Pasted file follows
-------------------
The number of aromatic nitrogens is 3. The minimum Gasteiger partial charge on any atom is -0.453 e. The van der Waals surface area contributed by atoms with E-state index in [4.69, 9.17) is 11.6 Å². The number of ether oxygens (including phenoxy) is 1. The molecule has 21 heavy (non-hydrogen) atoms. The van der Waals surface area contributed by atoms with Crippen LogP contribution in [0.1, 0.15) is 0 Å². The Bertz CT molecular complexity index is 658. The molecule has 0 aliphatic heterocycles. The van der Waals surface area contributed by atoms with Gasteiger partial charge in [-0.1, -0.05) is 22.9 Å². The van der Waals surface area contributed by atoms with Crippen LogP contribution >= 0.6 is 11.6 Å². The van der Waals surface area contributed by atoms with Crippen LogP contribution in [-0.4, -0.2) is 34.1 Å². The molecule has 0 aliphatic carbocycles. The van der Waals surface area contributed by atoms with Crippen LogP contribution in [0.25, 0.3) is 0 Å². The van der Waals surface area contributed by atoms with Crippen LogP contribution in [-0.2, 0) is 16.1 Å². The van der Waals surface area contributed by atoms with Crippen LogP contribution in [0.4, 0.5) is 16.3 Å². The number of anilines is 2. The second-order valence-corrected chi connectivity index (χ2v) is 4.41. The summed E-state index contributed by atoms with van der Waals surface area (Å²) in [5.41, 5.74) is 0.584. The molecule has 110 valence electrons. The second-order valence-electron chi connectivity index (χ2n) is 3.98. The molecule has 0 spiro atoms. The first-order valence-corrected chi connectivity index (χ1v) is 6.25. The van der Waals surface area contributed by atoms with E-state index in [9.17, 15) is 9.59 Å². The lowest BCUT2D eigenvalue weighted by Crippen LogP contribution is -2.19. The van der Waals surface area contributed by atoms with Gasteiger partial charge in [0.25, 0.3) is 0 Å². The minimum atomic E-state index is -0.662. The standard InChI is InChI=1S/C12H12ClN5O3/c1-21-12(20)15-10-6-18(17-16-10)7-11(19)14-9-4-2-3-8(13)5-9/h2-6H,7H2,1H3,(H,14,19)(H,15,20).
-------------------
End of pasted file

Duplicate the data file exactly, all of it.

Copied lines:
The number of aromatic nitrogens is 3. The minimum Gasteiger partial charge on any atom is -0.453 e. The van der Waals surface area contributed by atoms with E-state index in [4.69, 9.17) is 11.6 Å². The number of ether oxygens (including phenoxy) is 1. The molecule has 21 heavy (non-hydrogen) atoms. The van der Waals surface area contributed by atoms with Crippen LogP contribution in [0.1, 0.15) is 0 Å². The Bertz CT molecular complexity index is 658. The molecule has 0 aliphatic heterocycles. The van der Waals surface area contributed by atoms with Gasteiger partial charge in [-0.1, -0.05) is 22.9 Å². The van der Waals surface area contributed by atoms with Crippen LogP contribution >= 0.6 is 11.6 Å². The van der Waals surface area contributed by atoms with Crippen LogP contribution in [-0.4, -0.2) is 34.1 Å². The molecule has 0 aliphatic carbocycles. The van der Waals surface area contributed by atoms with Crippen LogP contribution in [0.25, 0.3) is 0 Å². The van der Waals surface area contributed by atoms with Crippen LogP contribution in [-0.2, 0) is 16.1 Å². The van der Waals surface area contributed by atoms with Crippen LogP contribution in [0.4, 0.5) is 16.3 Å². The number of anilines is 2. The second-order valence-corrected chi connectivity index (χ2v) is 4.41. The summed E-state index contributed by atoms with van der Waals surface area (Å²) in [5.41, 5.74) is 0.584. The molecule has 110 valence electrons. The second-order valence-electron chi connectivity index (χ2n) is 3.98. The molecule has 0 spiro atoms. The first-order valence-corrected chi connectivity index (χ1v) is 6.25. The van der Waals surface area contributed by atoms with E-state index in [9.17, 15) is 9.59 Å². The lowest BCUT2D eigenvalue weighted by Crippen LogP contribution is -2.19. The van der Waals surface area contributed by atoms with Gasteiger partial charge in [0.25, 0.3) is 0 Å². The minimum atomic E-state index is -0.662. The standard InChI is InChI=1S/C12H12ClN5O3/c1-21-12(20)15-10-6-18(17-16-10)7-11(19)14-9-4-2-3-8(13)5-9/h2-6H,7H2,1H3,(H,14,19)(H,15,20).